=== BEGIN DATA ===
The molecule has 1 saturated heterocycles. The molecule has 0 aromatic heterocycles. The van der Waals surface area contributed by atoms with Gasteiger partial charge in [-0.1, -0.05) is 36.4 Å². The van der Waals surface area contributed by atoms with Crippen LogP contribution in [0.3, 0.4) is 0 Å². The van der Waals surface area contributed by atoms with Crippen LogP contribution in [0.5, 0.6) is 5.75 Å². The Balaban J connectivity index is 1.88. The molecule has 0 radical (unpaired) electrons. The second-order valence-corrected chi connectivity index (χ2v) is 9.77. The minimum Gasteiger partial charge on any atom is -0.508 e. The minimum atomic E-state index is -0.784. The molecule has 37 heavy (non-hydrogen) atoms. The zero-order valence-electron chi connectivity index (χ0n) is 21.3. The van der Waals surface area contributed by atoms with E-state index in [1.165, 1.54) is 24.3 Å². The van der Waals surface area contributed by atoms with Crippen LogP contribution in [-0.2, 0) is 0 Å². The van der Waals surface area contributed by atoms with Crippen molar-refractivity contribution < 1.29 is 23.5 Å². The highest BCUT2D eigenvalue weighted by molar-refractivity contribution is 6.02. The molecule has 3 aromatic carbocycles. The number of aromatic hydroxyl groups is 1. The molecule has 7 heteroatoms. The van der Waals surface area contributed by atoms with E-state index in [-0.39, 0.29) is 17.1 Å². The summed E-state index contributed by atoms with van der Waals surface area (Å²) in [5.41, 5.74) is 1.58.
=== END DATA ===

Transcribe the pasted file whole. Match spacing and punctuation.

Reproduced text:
The molecule has 1 saturated heterocycles. The molecule has 0 aromatic heterocycles. The van der Waals surface area contributed by atoms with Gasteiger partial charge in [-0.1, -0.05) is 36.4 Å². The van der Waals surface area contributed by atoms with Crippen LogP contribution in [0.3, 0.4) is 0 Å². The van der Waals surface area contributed by atoms with Crippen LogP contribution in [0.5, 0.6) is 5.75 Å². The Balaban J connectivity index is 1.88. The molecule has 0 radical (unpaired) electrons. The second-order valence-corrected chi connectivity index (χ2v) is 9.77. The minimum Gasteiger partial charge on any atom is -0.508 e. The minimum atomic E-state index is -0.784. The molecule has 37 heavy (non-hydrogen) atoms. The zero-order valence-electron chi connectivity index (χ0n) is 21.3. The van der Waals surface area contributed by atoms with E-state index in [1.165, 1.54) is 24.3 Å². The van der Waals surface area contributed by atoms with Crippen LogP contribution in [-0.2, 0) is 0 Å². The van der Waals surface area contributed by atoms with Crippen molar-refractivity contribution < 1.29 is 23.5 Å². The highest BCUT2D eigenvalue weighted by molar-refractivity contribution is 6.02. The molecule has 3 aromatic carbocycles. The number of aromatic hydroxyl groups is 1. The molecule has 7 heteroatoms. The van der Waals surface area contributed by atoms with E-state index in [-0.39, 0.29) is 17.1 Å². The summed E-state index contributed by atoms with van der Waals surface area (Å²) in [5.41, 5.74) is 1.58.